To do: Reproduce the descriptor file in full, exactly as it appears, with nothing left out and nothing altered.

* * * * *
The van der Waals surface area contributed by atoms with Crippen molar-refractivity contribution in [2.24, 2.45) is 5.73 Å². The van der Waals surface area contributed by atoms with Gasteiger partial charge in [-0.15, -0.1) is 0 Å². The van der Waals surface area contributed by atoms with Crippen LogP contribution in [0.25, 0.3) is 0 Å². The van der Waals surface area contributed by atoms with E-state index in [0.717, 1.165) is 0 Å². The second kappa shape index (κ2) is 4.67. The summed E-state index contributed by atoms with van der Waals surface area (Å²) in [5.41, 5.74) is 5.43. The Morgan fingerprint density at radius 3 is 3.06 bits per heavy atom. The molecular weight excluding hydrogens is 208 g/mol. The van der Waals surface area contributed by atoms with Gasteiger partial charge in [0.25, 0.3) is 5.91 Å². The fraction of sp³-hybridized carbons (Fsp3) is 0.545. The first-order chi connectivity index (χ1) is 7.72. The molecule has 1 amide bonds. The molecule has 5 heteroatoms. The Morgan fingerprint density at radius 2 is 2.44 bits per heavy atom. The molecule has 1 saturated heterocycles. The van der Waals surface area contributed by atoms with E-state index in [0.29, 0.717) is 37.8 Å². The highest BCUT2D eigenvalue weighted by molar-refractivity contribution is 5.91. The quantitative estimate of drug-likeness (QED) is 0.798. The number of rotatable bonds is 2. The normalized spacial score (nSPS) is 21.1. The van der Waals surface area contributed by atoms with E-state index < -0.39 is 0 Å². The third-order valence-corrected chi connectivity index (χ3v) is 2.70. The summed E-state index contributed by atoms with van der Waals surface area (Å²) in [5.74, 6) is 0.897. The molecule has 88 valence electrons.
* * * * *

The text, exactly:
The van der Waals surface area contributed by atoms with Crippen molar-refractivity contribution in [2.24, 2.45) is 5.73 Å². The van der Waals surface area contributed by atoms with Gasteiger partial charge in [-0.15, -0.1) is 0 Å². The van der Waals surface area contributed by atoms with Crippen LogP contribution in [0.25, 0.3) is 0 Å². The van der Waals surface area contributed by atoms with E-state index in [0.717, 1.165) is 0 Å². The second kappa shape index (κ2) is 4.67. The summed E-state index contributed by atoms with van der Waals surface area (Å²) in [5.41, 5.74) is 5.43. The Morgan fingerprint density at radius 3 is 3.06 bits per heavy atom. The molecular weight excluding hydrogens is 208 g/mol. The van der Waals surface area contributed by atoms with Gasteiger partial charge in [0.25, 0.3) is 5.91 Å². The fraction of sp³-hybridized carbons (Fsp3) is 0.545. The first-order chi connectivity index (χ1) is 7.72. The molecule has 1 amide bonds. The molecule has 5 heteroatoms. The Morgan fingerprint density at radius 2 is 2.44 bits per heavy atom. The molecule has 1 saturated heterocycles. The van der Waals surface area contributed by atoms with E-state index in [0.29, 0.717) is 37.8 Å². The highest BCUT2D eigenvalue weighted by molar-refractivity contribution is 5.91. The quantitative estimate of drug-likeness (QED) is 0.798. The number of rotatable bonds is 2. The normalized spacial score (nSPS) is 21.1. The van der Waals surface area contributed by atoms with E-state index < -0.39 is 0 Å². The third-order valence-corrected chi connectivity index (χ3v) is 2.70. The summed E-state index contributed by atoms with van der Waals surface area (Å²) in [5.74, 6) is 0.897. The molecule has 88 valence electrons.